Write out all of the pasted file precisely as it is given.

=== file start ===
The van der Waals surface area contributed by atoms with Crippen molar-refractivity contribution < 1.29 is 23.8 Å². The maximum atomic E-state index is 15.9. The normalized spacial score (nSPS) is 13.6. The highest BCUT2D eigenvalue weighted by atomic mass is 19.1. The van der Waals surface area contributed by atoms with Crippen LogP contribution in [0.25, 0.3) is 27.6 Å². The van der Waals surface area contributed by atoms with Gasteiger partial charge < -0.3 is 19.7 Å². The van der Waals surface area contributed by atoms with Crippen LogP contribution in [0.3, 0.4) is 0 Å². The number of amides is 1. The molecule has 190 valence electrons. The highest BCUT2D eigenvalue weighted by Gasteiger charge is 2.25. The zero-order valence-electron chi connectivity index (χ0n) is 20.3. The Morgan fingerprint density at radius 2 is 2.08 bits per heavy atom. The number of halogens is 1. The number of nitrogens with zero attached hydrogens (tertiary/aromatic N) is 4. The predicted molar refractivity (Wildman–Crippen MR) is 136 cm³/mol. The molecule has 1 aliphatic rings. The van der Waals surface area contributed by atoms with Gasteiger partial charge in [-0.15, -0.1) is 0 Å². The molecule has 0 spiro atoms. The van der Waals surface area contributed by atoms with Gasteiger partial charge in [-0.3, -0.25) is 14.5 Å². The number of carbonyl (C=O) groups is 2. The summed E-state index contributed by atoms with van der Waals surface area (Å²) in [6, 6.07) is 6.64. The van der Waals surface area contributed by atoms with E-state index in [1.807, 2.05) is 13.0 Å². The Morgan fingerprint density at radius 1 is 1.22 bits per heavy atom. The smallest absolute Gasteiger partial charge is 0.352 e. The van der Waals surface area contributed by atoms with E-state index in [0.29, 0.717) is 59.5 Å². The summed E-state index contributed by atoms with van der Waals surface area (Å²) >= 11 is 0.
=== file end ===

The van der Waals surface area contributed by atoms with Crippen molar-refractivity contribution < 1.29 is 23.8 Å². The maximum atomic E-state index is 15.9. The normalized spacial score (nSPS) is 13.6. The highest BCUT2D eigenvalue weighted by atomic mass is 19.1. The van der Waals surface area contributed by atoms with Crippen LogP contribution in [0.25, 0.3) is 27.6 Å². The van der Waals surface area contributed by atoms with Gasteiger partial charge < -0.3 is 19.7 Å². The van der Waals surface area contributed by atoms with Crippen LogP contribution in [0.3, 0.4) is 0 Å². The number of amides is 1. The molecule has 190 valence electrons. The highest BCUT2D eigenvalue weighted by Gasteiger charge is 2.25. The zero-order valence-electron chi connectivity index (χ0n) is 20.3. The Morgan fingerprint density at radius 2 is 2.08 bits per heavy atom. The number of halogens is 1. The number of nitrogens with zero attached hydrogens (tertiary/aromatic N) is 4. The predicted molar refractivity (Wildman–Crippen MR) is 136 cm³/mol. The molecule has 1 aliphatic rings. The van der Waals surface area contributed by atoms with Gasteiger partial charge in [-0.15, -0.1) is 0 Å². The molecule has 0 spiro atoms. The van der Waals surface area contributed by atoms with Gasteiger partial charge in [-0.3, -0.25) is 14.5 Å². The number of carbonyl (C=O) groups is 2. The summed E-state index contributed by atoms with van der Waals surface area (Å²) in [6, 6.07) is 6.64. The van der Waals surface area contributed by atoms with E-state index in [1.807, 2.05) is 13.0 Å². The Morgan fingerprint density at radius 1 is 1.22 bits per heavy atom. The smallest absolute Gasteiger partial charge is 0.352 e. The van der Waals surface area contributed by atoms with E-state index in [0.29, 0.717) is 59.5 Å². The summed E-state index contributed by atoms with van der Waals surface area (Å²) >= 11 is 0.